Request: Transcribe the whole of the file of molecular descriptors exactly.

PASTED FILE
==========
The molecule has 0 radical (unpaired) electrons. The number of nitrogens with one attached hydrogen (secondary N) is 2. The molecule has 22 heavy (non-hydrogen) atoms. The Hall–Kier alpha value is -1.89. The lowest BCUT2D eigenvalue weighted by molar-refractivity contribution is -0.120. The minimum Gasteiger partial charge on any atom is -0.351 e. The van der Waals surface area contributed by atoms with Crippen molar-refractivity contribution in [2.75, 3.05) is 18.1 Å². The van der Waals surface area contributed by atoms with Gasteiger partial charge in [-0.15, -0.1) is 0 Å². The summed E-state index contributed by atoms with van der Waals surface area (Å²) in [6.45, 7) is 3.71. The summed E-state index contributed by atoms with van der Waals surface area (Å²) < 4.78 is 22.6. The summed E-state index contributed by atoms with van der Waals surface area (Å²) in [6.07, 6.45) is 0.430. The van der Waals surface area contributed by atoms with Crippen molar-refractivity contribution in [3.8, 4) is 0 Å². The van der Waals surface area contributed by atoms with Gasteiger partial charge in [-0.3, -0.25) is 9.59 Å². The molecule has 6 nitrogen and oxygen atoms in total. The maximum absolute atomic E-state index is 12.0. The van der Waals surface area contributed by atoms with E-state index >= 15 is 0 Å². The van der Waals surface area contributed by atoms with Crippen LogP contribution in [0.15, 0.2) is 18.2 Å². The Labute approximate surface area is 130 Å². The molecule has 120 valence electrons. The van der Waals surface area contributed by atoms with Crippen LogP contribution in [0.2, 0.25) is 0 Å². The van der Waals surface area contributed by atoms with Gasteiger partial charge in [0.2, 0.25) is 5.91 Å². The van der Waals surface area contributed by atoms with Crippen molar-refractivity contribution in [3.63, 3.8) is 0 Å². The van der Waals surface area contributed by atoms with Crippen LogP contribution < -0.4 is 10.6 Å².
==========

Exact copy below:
The molecule has 0 radical (unpaired) electrons. The number of nitrogens with one attached hydrogen (secondary N) is 2. The molecule has 22 heavy (non-hydrogen) atoms. The Hall–Kier alpha value is -1.89. The lowest BCUT2D eigenvalue weighted by molar-refractivity contribution is -0.120. The minimum Gasteiger partial charge on any atom is -0.351 e. The van der Waals surface area contributed by atoms with Crippen molar-refractivity contribution in [2.75, 3.05) is 18.1 Å². The van der Waals surface area contributed by atoms with Gasteiger partial charge in [-0.15, -0.1) is 0 Å². The summed E-state index contributed by atoms with van der Waals surface area (Å²) in [6.45, 7) is 3.71. The summed E-state index contributed by atoms with van der Waals surface area (Å²) < 4.78 is 22.6. The summed E-state index contributed by atoms with van der Waals surface area (Å²) in [6.07, 6.45) is 0.430. The van der Waals surface area contributed by atoms with Crippen molar-refractivity contribution in [3.8, 4) is 0 Å². The van der Waals surface area contributed by atoms with Gasteiger partial charge in [-0.3, -0.25) is 9.59 Å². The molecule has 6 nitrogen and oxygen atoms in total. The maximum absolute atomic E-state index is 12.0. The van der Waals surface area contributed by atoms with E-state index >= 15 is 0 Å². The van der Waals surface area contributed by atoms with Crippen LogP contribution in [0.15, 0.2) is 18.2 Å². The Labute approximate surface area is 130 Å². The molecule has 120 valence electrons. The van der Waals surface area contributed by atoms with Crippen LogP contribution in [0.2, 0.25) is 0 Å². The van der Waals surface area contributed by atoms with Gasteiger partial charge in [0.2, 0.25) is 5.91 Å². The van der Waals surface area contributed by atoms with Crippen molar-refractivity contribution in [3.63, 3.8) is 0 Å². The van der Waals surface area contributed by atoms with Crippen LogP contribution < -0.4 is 10.6 Å².